TMDL: A TMDL is the maximum amount of a pollutant that a waterbody can receive and still meet state water quality standards, including allocations of specific limits to each of the pollutant’s sources – “waste load allocations” for point sources (e.g. sewer treatment plant discharges) and “load allocations” for nonpoint sources (e.g. agricultural runoff). The calculated TMDL must also factor in a margin of safety and consideration of seasonal variation and critical conditions. The term “TMDL” is used to refer both to the limits set for a pollutant in a river body and to the study conducted to determine those limits.
WLA: Waste load allocations (WLAs) are limits to point sources of pollution, such as wastewater treatment plant discharges. Implementation is relatively straightforward. Point sources that discharge to waters of the United States are regulated by National Pollutant Discharge Elimination System (NPDES) permits, so implementing a WLA tends to be done through NPDES permits. The City of Franklin, for example, has a sewage treatment plant that discharges large amounts of phosphorus into the Harpeth River but (usually) operates within the limits of its NPDES permit. The Harpeth TMDL may result in a WLA that forces Franklin’s sewage treatment plant to obtain an updated NPDES permit with a more stringent phosphorus limit.
LA: Load allocations (LAs) are limits to nonpoint sources of pollution, such as agricultural runoff and unregulated stormwater. Unlike point sources, there is no direct regulatory control over nonpoint sources. Implementing LAs relies on voluntary landowner participation in best management practices (BMPs) to limit nonpoint pollutant discharges into the impaired water. Because LAs do not have the regulatory backing of NPDES permits, compliance cannot be presumed and the EPA instructs that a TMDL should provide “reasonable assurances that nonpoint source control measures will achieve the expected [pollutant] load reductions.” CLICK HERE to learn more about reasonable assurances in the context of the Chesapeake Bay TMDL.
TMDL Development process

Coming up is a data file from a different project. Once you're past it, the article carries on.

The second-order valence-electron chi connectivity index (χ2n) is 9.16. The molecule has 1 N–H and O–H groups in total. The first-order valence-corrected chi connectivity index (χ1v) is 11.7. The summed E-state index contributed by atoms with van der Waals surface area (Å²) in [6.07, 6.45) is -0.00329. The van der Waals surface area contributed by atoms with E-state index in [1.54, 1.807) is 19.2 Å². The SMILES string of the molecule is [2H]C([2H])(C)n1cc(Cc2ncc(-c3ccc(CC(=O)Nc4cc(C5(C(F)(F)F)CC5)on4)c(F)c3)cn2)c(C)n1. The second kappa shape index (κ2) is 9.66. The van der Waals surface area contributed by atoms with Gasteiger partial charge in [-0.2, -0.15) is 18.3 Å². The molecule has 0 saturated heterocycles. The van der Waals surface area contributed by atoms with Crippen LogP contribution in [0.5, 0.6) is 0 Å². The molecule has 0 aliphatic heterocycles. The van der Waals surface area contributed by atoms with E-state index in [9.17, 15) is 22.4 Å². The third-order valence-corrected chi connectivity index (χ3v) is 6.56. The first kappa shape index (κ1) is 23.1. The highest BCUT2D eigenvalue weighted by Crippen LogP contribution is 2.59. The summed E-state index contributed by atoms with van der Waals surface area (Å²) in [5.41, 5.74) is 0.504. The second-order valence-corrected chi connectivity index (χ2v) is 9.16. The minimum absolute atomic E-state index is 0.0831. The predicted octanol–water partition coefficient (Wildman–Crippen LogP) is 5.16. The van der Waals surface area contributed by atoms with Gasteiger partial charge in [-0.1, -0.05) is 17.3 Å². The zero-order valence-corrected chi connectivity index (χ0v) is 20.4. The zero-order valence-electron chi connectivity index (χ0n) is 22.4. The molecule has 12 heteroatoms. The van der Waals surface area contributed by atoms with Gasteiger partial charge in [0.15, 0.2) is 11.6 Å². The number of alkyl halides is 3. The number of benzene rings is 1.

Typically, TMDLs are done in five steps:
First, the river is identified as impaired on the state’s 303(d) list.
Second, the state water quality and NPDES permitting agency (here TDEC) initiates a study to determine the sources of impairing pollutant(s) and potential remedies.
Third, the agency publishes a draft TMDL, receives public comment on the draft, and submits a revised draft to the EPA for approval. The TMDL allocates WLAs and LAs (along with a margin of safety and seasonal variation) to restore the impaired river to state water quality standards.
Fourth, an implementation plan helps to organize continued water quality improvement efforts, especially voluntary landowner measures to achieve LAs and incentives therefor.
Finally, ongoing efforts to monitor and maintain water quality ensure than the TMDL was successful in getting the river delisted and that there is no significant backsliding, or else the process starts again.
Monitoring water quality is critical throughout the process. TDEC uses data collected from monitoring efforts to compose the 303(d) List of impaired waters, and monitoring is necessary to ensure the post-implementation efficacy of a TMDL in restoring the water. Anyone can participate in collecting water quality data; there are several parties contributing monitoring data to the Harpeth River TMDL.
You can help collect valuable monitoring data on the Harpeth River! CLICK HERE to learn more about becoming a Harpeth Conservancy citizen scientist and using the Water Reporter app to document issues you see on the Harpeth, such as algae blooms and construction silt runoff.